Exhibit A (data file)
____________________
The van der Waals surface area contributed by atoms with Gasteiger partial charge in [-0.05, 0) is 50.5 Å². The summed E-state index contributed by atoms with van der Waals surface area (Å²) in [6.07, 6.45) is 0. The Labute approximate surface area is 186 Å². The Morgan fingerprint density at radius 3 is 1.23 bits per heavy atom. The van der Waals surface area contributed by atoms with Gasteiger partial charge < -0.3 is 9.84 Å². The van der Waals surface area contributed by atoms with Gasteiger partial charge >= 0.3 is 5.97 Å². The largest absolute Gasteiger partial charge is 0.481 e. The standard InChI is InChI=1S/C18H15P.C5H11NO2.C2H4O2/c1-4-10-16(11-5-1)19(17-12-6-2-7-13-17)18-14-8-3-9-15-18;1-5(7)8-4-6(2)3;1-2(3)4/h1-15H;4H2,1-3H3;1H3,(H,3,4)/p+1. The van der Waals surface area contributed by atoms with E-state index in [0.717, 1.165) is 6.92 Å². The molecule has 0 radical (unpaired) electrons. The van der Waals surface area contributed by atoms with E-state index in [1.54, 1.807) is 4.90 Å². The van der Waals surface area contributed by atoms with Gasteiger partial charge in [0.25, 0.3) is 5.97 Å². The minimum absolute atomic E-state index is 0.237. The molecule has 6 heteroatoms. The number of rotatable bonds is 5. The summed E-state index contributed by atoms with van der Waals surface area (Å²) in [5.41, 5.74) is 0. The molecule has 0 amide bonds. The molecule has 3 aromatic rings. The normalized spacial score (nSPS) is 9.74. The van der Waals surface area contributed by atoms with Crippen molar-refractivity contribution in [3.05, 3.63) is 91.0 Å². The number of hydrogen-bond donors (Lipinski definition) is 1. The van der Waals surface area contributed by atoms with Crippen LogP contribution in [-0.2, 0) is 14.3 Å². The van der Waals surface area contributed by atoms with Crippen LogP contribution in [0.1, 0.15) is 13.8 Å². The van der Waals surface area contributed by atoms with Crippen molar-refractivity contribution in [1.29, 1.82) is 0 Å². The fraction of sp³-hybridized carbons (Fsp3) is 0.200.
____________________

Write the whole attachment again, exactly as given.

The van der Waals surface area contributed by atoms with Gasteiger partial charge in [-0.05, 0) is 50.5 Å². The summed E-state index contributed by atoms with van der Waals surface area (Å²) in [6.07, 6.45) is 0. The Labute approximate surface area is 186 Å². The Morgan fingerprint density at radius 3 is 1.23 bits per heavy atom. The van der Waals surface area contributed by atoms with Gasteiger partial charge < -0.3 is 9.84 Å². The van der Waals surface area contributed by atoms with Gasteiger partial charge >= 0.3 is 5.97 Å². The largest absolute Gasteiger partial charge is 0.481 e. The standard InChI is InChI=1S/C18H15P.C5H11NO2.C2H4O2/c1-4-10-16(11-5-1)19(17-12-6-2-7-13-17)18-14-8-3-9-15-18;1-5(7)8-4-6(2)3;1-2(3)4/h1-15H;4H2,1-3H3;1H3,(H,3,4)/p+1. The van der Waals surface area contributed by atoms with E-state index in [0.717, 1.165) is 6.92 Å². The molecule has 0 radical (unpaired) electrons. The van der Waals surface area contributed by atoms with E-state index in [1.54, 1.807) is 4.90 Å². The van der Waals surface area contributed by atoms with Gasteiger partial charge in [0.25, 0.3) is 5.97 Å². The minimum absolute atomic E-state index is 0.237. The molecule has 6 heteroatoms. The number of rotatable bonds is 5. The summed E-state index contributed by atoms with van der Waals surface area (Å²) in [5.41, 5.74) is 0. The molecule has 0 amide bonds. The molecule has 3 aromatic rings. The normalized spacial score (nSPS) is 9.74. The van der Waals surface area contributed by atoms with Crippen molar-refractivity contribution in [3.05, 3.63) is 91.0 Å². The number of hydrogen-bond donors (Lipinski definition) is 1. The van der Waals surface area contributed by atoms with Crippen LogP contribution in [-0.2, 0) is 14.3 Å². The van der Waals surface area contributed by atoms with Crippen LogP contribution in [0.1, 0.15) is 13.8 Å². The van der Waals surface area contributed by atoms with Crippen molar-refractivity contribution in [1.29, 1.82) is 0 Å². The fraction of sp³-hybridized carbons (Fsp3) is 0.200.